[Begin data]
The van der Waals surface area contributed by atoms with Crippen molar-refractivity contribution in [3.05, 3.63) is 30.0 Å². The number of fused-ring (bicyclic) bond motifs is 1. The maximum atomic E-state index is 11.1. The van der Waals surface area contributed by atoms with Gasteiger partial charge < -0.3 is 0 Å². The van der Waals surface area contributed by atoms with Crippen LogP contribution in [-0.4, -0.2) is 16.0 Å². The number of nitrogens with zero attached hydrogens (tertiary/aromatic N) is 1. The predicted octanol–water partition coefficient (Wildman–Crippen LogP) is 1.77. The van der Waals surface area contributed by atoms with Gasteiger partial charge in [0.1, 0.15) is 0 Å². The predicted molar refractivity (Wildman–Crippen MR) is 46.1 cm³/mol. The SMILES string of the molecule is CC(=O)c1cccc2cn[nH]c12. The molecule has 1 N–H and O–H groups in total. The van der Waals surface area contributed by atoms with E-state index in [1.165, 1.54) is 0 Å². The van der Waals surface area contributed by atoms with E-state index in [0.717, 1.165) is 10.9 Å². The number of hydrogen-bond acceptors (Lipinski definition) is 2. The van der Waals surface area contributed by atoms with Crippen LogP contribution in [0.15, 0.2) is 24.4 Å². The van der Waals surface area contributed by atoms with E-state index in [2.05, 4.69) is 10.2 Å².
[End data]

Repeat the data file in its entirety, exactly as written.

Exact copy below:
The van der Waals surface area contributed by atoms with Crippen molar-refractivity contribution in [3.05, 3.63) is 30.0 Å². The number of fused-ring (bicyclic) bond motifs is 1. The maximum atomic E-state index is 11.1. The van der Waals surface area contributed by atoms with Gasteiger partial charge < -0.3 is 0 Å². The van der Waals surface area contributed by atoms with Crippen LogP contribution in [-0.4, -0.2) is 16.0 Å². The number of nitrogens with zero attached hydrogens (tertiary/aromatic N) is 1. The predicted octanol–water partition coefficient (Wildman–Crippen LogP) is 1.77. The van der Waals surface area contributed by atoms with Gasteiger partial charge in [0.1, 0.15) is 0 Å². The predicted molar refractivity (Wildman–Crippen MR) is 46.1 cm³/mol. The SMILES string of the molecule is CC(=O)c1cccc2cn[nH]c12. The molecule has 1 N–H and O–H groups in total. The van der Waals surface area contributed by atoms with E-state index in [1.165, 1.54) is 0 Å². The van der Waals surface area contributed by atoms with E-state index in [0.717, 1.165) is 10.9 Å². The number of hydrogen-bond acceptors (Lipinski definition) is 2. The van der Waals surface area contributed by atoms with Crippen LogP contribution in [0.15, 0.2) is 24.4 Å². The van der Waals surface area contributed by atoms with E-state index in [2.05, 4.69) is 10.2 Å².